A US prosecutor on October 23 described Turkey’s state lender Halk Bankasi (Halkbank) as a “fugitive” after the bank failed to send a lawyer to an initial federal court hearing on an alleged conspiracy to violate US sanctions against Iran.
Assistant US Attorney Michael Lockard said at the hearing in a Manhattan court that prosecutors had served a summons on the bank’s US lawyer and that the bank was “in contempt” for not appearing, Reuters reported. He added that prosecutors would give the bank more time to respond, but might seek a fine if it continued to refuse.
Such a fine would be a penalty only for failing to appear in court; it would not reflect a finding that the bank was guilty of the charges against it.
US District Judge Richard Berman, who is presiding over the case, gave the bank another two weeks to respond to the summons.
Andrew Hruska, Halkbank’s US lawyer, said in a court filing on October 21 that he was not authorised to accept a summons or to appear in court on behalf of the bank.
Federal prosecutors in Manhattan brought the criminal charges against Halkbank on October 16.
White House position unclear
It is unclear whether the White House supports the move. US Vice President Mike Pence has said he told Turkish officials that the charges against Halkbank were a matter for the New York federal prosecutors.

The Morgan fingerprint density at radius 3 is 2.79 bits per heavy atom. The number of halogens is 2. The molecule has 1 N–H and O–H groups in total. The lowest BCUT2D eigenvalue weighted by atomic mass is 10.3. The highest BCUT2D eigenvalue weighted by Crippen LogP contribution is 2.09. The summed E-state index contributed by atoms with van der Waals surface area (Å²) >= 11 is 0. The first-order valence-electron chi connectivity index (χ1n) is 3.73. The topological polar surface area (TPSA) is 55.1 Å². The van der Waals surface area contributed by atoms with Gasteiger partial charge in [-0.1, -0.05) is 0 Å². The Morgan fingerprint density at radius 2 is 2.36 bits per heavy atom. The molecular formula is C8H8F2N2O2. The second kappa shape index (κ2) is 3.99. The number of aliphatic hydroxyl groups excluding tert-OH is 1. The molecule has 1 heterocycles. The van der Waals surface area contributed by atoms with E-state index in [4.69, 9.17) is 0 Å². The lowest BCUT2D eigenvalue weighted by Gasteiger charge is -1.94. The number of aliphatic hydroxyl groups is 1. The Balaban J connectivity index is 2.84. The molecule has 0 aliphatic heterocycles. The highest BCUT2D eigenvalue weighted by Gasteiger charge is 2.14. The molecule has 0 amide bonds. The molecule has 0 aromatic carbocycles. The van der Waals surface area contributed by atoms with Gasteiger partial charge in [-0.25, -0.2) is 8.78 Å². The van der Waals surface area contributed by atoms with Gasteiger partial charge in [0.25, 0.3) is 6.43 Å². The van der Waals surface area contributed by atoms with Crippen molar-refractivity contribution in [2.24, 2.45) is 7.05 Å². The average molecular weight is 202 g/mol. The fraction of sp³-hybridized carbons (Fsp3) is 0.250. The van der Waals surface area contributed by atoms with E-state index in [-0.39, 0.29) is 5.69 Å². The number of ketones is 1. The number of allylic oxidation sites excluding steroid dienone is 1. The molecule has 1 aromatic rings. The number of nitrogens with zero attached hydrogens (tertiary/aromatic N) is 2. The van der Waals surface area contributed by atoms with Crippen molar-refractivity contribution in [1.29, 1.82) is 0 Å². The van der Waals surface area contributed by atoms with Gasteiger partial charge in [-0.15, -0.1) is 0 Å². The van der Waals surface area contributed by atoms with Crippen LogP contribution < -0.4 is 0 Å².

The charges were part of a criminal case that became public in 2016 with the arrest in Miami of Reza Zarrab, a Turkish-Iranian gold trader accused of playing a central role along with Halkbank in a scheme to help Iran evade US sanctions using sham food and gold transactions.
Mehmet Hakan Atilla, who was Halkbank’s deputy general manager with responsibility for international banking, was arrested in New York the following year. Zarrab pleaded guilty and testified for US prosecutors at Atilla’s trial, accusing officials including Turkish President Recep Tayyip Erdogan of taking part in the sanctions evasion scheme. Erdogan has strenuously denied any such participation and has repeatedly condemned the case as a political attack on his government launched by his Gulenist enemies. He first appealed to the Obama administration to have the case dropped, then turned to the Trump administration with the same demand.
When the indictment was announced, Erdogan described the charges as “unlawful, ugly”, telling reporters in Ankara that the Halkbank issue was “supposedly closed”.
This week has brought a new twist to the affair—Atilla, who was found guilty and sentenced to 32 months in prison, was announced as the new director general of the Istanbul stock exchange by Finance Minister Berat Albayrak.
This appointment of Atilla, who returned to Turkey in July after serving his sentence, has not gone down well with the European Bank of Reconstruction and Development (EBRD), which owns 10% of the stock exchange. It said it was not consulted about the move, which it does not support. The EBRD has taken the matter up with Turkish officials.